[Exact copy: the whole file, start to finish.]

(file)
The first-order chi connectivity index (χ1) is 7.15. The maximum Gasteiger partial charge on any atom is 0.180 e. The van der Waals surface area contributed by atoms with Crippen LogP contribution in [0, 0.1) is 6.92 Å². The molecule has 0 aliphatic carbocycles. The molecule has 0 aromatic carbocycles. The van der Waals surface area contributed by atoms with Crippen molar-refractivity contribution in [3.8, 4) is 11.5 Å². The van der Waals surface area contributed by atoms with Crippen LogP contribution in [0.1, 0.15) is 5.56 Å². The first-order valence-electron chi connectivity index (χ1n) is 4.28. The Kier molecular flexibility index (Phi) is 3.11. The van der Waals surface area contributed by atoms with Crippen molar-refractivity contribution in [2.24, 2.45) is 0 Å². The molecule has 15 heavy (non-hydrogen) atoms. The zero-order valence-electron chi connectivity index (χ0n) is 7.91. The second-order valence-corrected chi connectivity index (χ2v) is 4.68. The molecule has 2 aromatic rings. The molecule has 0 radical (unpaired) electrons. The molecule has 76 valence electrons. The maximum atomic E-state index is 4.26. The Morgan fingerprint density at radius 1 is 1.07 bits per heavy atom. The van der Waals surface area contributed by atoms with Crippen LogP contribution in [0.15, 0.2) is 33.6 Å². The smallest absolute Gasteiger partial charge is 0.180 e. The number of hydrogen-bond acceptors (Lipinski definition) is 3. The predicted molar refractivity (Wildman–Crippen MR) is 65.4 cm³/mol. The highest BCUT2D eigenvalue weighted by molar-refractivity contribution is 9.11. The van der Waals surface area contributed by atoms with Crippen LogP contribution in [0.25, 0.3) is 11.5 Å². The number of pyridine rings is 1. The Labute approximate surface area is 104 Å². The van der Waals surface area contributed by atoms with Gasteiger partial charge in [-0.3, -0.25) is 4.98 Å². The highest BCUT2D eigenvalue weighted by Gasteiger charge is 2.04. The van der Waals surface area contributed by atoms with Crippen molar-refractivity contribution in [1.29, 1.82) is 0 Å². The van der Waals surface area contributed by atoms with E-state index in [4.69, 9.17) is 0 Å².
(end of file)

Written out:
The first-order chi connectivity index (χ1) is 7.15. The maximum Gasteiger partial charge on any atom is 0.180 e. The van der Waals surface area contributed by atoms with Crippen LogP contribution in [0, 0.1) is 6.92 Å². The molecule has 0 aliphatic carbocycles. The molecule has 0 aromatic carbocycles. The van der Waals surface area contributed by atoms with Crippen molar-refractivity contribution in [3.8, 4) is 11.5 Å². The van der Waals surface area contributed by atoms with Crippen LogP contribution in [0.1, 0.15) is 5.56 Å². The first-order valence-electron chi connectivity index (χ1n) is 4.28. The Kier molecular flexibility index (Phi) is 3.11. The van der Waals surface area contributed by atoms with Crippen molar-refractivity contribution in [2.24, 2.45) is 0 Å². The molecule has 15 heavy (non-hydrogen) atoms. The zero-order valence-electron chi connectivity index (χ0n) is 7.91. The second-order valence-corrected chi connectivity index (χ2v) is 4.68. The molecule has 2 aromatic rings. The molecule has 0 radical (unpaired) electrons. The molecule has 76 valence electrons. The maximum atomic E-state index is 4.26. The Morgan fingerprint density at radius 1 is 1.07 bits per heavy atom. The van der Waals surface area contributed by atoms with Crippen LogP contribution in [0.15, 0.2) is 33.6 Å². The smallest absolute Gasteiger partial charge is 0.180 e. The number of hydrogen-bond acceptors (Lipinski definition) is 3. The predicted molar refractivity (Wildman–Crippen MR) is 65.4 cm³/mol. The highest BCUT2D eigenvalue weighted by molar-refractivity contribution is 9.11. The van der Waals surface area contributed by atoms with Crippen LogP contribution in [0.25, 0.3) is 11.5 Å². The number of pyridine rings is 1. The Labute approximate surface area is 104 Å². The van der Waals surface area contributed by atoms with Gasteiger partial charge in [-0.3, -0.25) is 4.98 Å². The highest BCUT2D eigenvalue weighted by Gasteiger charge is 2.04. The van der Waals surface area contributed by atoms with Crippen molar-refractivity contribution in [1.29, 1.82) is 0 Å². The van der Waals surface area contributed by atoms with E-state index in [4.69, 9.17) is 0 Å².